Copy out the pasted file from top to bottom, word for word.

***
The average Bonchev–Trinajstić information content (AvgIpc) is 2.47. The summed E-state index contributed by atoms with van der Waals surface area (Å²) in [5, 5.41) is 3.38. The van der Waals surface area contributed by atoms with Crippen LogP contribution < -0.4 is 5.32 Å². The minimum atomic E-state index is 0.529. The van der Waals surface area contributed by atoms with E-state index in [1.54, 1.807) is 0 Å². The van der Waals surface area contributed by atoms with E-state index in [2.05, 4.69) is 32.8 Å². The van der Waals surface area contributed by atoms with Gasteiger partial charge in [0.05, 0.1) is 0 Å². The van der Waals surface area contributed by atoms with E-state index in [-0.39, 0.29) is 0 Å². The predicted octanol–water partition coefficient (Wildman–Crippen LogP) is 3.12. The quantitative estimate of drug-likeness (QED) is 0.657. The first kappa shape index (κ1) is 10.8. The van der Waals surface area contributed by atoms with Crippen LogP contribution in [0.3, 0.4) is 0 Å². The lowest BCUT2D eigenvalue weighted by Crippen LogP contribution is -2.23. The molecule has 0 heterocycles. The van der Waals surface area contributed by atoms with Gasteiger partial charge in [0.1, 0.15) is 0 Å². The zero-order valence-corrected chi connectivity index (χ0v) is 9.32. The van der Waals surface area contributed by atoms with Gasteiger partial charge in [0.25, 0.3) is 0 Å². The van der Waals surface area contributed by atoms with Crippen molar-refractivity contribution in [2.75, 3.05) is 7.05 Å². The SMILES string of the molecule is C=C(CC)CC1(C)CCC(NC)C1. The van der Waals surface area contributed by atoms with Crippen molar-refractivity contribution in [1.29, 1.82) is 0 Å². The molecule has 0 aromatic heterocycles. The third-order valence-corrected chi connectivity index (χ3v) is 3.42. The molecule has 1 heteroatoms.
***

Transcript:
The average Bonchev–Trinajstić information content (AvgIpc) is 2.47. The summed E-state index contributed by atoms with van der Waals surface area (Å²) in [5, 5.41) is 3.38. The van der Waals surface area contributed by atoms with Crippen LogP contribution < -0.4 is 5.32 Å². The minimum atomic E-state index is 0.529. The van der Waals surface area contributed by atoms with E-state index in [1.54, 1.807) is 0 Å². The van der Waals surface area contributed by atoms with E-state index in [2.05, 4.69) is 32.8 Å². The van der Waals surface area contributed by atoms with Gasteiger partial charge in [0.05, 0.1) is 0 Å². The van der Waals surface area contributed by atoms with E-state index in [-0.39, 0.29) is 0 Å². The predicted octanol–water partition coefficient (Wildman–Crippen LogP) is 3.12. The quantitative estimate of drug-likeness (QED) is 0.657. The first kappa shape index (κ1) is 10.8. The van der Waals surface area contributed by atoms with Crippen LogP contribution in [0.3, 0.4) is 0 Å². The lowest BCUT2D eigenvalue weighted by Crippen LogP contribution is -2.23. The molecule has 0 heterocycles. The van der Waals surface area contributed by atoms with Gasteiger partial charge in [0.1, 0.15) is 0 Å². The zero-order valence-corrected chi connectivity index (χ0v) is 9.32. The van der Waals surface area contributed by atoms with Gasteiger partial charge in [0.25, 0.3) is 0 Å². The van der Waals surface area contributed by atoms with Crippen molar-refractivity contribution in [2.75, 3.05) is 7.05 Å². The SMILES string of the molecule is C=C(CC)CC1(C)CCC(NC)C1. The van der Waals surface area contributed by atoms with Crippen molar-refractivity contribution in [1.29, 1.82) is 0 Å². The molecule has 0 aromatic heterocycles. The third-order valence-corrected chi connectivity index (χ3v) is 3.42. The molecule has 1 heteroatoms.